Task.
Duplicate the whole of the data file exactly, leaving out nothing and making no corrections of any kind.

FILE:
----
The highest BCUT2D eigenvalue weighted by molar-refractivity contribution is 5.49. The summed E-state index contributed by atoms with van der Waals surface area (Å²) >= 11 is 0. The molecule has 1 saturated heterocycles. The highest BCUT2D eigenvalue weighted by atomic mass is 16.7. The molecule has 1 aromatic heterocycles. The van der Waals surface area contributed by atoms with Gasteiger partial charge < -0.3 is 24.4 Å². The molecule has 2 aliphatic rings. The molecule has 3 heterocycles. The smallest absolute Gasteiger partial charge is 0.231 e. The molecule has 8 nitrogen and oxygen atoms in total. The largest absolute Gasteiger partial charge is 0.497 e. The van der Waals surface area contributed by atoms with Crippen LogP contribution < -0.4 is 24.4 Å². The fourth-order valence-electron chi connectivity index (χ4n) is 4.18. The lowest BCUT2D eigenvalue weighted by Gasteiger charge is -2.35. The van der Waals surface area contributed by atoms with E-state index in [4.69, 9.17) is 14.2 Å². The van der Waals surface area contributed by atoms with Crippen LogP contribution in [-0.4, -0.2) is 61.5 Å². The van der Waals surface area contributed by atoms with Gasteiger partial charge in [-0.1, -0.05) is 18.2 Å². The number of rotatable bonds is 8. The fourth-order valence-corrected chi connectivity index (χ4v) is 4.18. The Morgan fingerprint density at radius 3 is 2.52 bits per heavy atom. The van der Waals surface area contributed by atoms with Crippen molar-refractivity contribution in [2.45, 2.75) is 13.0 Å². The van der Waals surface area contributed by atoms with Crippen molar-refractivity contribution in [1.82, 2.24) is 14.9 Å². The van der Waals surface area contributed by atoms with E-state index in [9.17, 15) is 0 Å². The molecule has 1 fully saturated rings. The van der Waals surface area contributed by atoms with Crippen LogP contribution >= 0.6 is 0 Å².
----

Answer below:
The highest BCUT2D eigenvalue weighted by molar-refractivity contribution is 5.49. The summed E-state index contributed by atoms with van der Waals surface area (Å²) >= 11 is 0. The molecule has 1 saturated heterocycles. The highest BCUT2D eigenvalue weighted by atomic mass is 16.7. The molecule has 1 aromatic heterocycles. The van der Waals surface area contributed by atoms with Gasteiger partial charge < -0.3 is 24.4 Å². The molecule has 2 aliphatic rings. The molecule has 3 heterocycles. The smallest absolute Gasteiger partial charge is 0.231 e. The molecule has 8 nitrogen and oxygen atoms in total. The largest absolute Gasteiger partial charge is 0.497 e. The van der Waals surface area contributed by atoms with Crippen LogP contribution < -0.4 is 24.4 Å². The fourth-order valence-electron chi connectivity index (χ4n) is 4.18. The lowest BCUT2D eigenvalue weighted by Gasteiger charge is -2.35. The van der Waals surface area contributed by atoms with E-state index in [4.69, 9.17) is 14.2 Å². The van der Waals surface area contributed by atoms with Crippen LogP contribution in [-0.4, -0.2) is 61.5 Å². The van der Waals surface area contributed by atoms with Gasteiger partial charge in [-0.1, -0.05) is 18.2 Å². The number of rotatable bonds is 8. The fourth-order valence-corrected chi connectivity index (χ4v) is 4.18. The Morgan fingerprint density at radius 3 is 2.52 bits per heavy atom. The van der Waals surface area contributed by atoms with Crippen molar-refractivity contribution in [2.45, 2.75) is 13.0 Å². The van der Waals surface area contributed by atoms with Crippen molar-refractivity contribution in [1.82, 2.24) is 14.9 Å². The van der Waals surface area contributed by atoms with E-state index in [9.17, 15) is 0 Å². The molecule has 1 fully saturated rings. The van der Waals surface area contributed by atoms with Crippen LogP contribution >= 0.6 is 0 Å².